By LOUISA DEVADASON
Most countries are now diverse in some shape or form. How represented or visible that diversity is, relies on active inclusion – welcoming and embracing the complexity of every human being.
Diane Richler, former president of Inclusion International said it this way, “Inclusion is not a strategy to help people fit into the systems and structures which exist in our societies; it is about transforming those systems and structures to make it better for everyone. Inclusion is about creating a better world for everyone.”
Inclusion goes deeper than political correctness or grin-and-bear-it tolerance and it is essential to growth – social, economic, and organisational growth.
Research indicates that people want to feel included, heard and valued, and they will go above and beyond if this essential need – to belong – is met.
If inclusion is not present, diversity may be attainable, but not sustainable. A lack of belonging negatively impacts an organisation’s bottom line through attrition – a sure-fire indication that your staff is primed to leave.
When organisations foster inclusion in their workplaces, they open themselves to new ideas, insights and learning from people who may otherwise shrink to a corner.
So, how can leaders foster meaningful inclusion?
Understand your own values and biases
While it is impossible to consider all the values, beliefs, and norms of every individual at work, we can try to reflect on our own beliefs and unconscious biases.
How do these affect the assumptions we make about others and what do we project onto other people because of them?
What assumptions are you making when you interview someone for a job? What evidence do you have for those evaluations?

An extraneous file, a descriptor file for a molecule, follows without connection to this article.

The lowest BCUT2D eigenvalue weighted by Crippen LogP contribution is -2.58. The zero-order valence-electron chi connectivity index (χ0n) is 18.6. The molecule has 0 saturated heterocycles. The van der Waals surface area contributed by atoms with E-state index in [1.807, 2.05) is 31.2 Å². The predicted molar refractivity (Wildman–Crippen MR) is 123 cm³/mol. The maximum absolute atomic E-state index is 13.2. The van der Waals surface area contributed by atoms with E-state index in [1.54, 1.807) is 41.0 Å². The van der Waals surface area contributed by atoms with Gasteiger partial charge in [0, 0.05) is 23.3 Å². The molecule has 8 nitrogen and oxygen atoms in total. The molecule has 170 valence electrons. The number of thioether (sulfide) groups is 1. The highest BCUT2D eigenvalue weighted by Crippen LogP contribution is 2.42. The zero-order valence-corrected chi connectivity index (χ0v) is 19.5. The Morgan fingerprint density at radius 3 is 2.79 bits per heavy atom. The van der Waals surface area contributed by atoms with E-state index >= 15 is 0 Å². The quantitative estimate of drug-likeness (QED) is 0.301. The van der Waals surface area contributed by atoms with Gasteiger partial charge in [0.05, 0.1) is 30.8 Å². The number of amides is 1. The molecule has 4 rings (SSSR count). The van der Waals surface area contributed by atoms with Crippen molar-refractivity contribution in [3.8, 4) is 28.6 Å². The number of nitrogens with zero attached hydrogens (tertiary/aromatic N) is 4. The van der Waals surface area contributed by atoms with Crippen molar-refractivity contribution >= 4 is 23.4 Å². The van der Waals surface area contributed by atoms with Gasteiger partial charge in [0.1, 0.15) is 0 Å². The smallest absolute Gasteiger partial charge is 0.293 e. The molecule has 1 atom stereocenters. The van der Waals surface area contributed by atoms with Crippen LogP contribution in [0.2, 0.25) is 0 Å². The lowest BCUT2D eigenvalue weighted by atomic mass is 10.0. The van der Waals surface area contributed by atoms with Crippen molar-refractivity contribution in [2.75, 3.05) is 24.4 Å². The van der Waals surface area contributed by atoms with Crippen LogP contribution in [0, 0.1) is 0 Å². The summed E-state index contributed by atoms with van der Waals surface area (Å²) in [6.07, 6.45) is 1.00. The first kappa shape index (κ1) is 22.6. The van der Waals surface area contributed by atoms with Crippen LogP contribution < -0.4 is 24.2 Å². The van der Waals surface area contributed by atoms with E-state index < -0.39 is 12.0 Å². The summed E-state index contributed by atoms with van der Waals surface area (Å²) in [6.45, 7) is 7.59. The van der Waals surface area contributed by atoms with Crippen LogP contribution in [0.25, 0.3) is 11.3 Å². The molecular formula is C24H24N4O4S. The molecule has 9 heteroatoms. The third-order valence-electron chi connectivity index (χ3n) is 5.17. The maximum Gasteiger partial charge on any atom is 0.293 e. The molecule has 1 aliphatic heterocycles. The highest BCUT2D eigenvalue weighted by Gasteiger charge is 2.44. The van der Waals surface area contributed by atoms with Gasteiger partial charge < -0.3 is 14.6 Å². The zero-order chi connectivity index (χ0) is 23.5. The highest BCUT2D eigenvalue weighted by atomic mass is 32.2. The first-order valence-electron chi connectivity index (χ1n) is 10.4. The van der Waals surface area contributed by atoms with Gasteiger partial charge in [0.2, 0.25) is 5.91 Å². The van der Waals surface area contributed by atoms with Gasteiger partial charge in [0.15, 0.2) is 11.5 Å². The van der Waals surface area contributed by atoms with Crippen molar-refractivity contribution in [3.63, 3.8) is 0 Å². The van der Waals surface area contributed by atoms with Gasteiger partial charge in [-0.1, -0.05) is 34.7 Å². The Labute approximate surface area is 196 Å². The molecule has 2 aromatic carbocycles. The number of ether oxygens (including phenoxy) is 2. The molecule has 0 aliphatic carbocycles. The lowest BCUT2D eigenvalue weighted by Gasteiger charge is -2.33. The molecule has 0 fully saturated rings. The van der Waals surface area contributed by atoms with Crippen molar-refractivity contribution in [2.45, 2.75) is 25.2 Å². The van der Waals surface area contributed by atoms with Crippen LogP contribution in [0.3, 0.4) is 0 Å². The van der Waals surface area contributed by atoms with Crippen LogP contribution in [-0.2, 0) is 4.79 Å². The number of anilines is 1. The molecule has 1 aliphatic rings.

It’s important, as a leader, to be aware of the bias in our decision-making and a good way to start challenging that is to be reflective. It’s also equally important to create ways to reduce bias by working with the human resources department to evaluate hiring processes, policies and training so that they may foster a healthy, inclusive workplace.
Learn inclusive language
The language leaders use can set the tone for how others in the organisation communicate and treat each other. Used constructively, language can reflect social and cultural diversity in a positive and accurate way rather than perpetuating negative stereotypes about individuals and groups.
This example needs to be set from the top. Therefore, it is necessary for leaders to learn the most appropriate terms when referencing someone else’s age, gender, disability, appearance, race, etc.
Make it explicit
Be the “change you want to see” in your organisation. So, make your vision for inclusion clear and let it inform meetings and discussions.
This can be tricky when you – as a leader – are not part of a marginalised or less represented group. In this case, listen emphatically to others and let their experiences inform how inclusion evolves in your organisation
People are created equal, but not the same
People have different needs based on their backgrounds, abilities and experiences. Inclusive leaders are more successful when they can see the strength in the unique qualities of each individual within their team. This also means building a flexible and agile work environment.
Inclusion is a value that is needed for future workforces. Companies that have been built on it have proven to be more successful. So, besides being the humane choice – it’s also the smart thing to do as a leader.
Louisa is currently pursuing a Masters of Development Practice overseas, majoring in community development. She is an editorial associate and freelance writer with Leaderonomics. An extrovert who loves the outdoors; she thinks change is exciting and should be embraced. Chat with her by emailing firstname.lastname@example.org.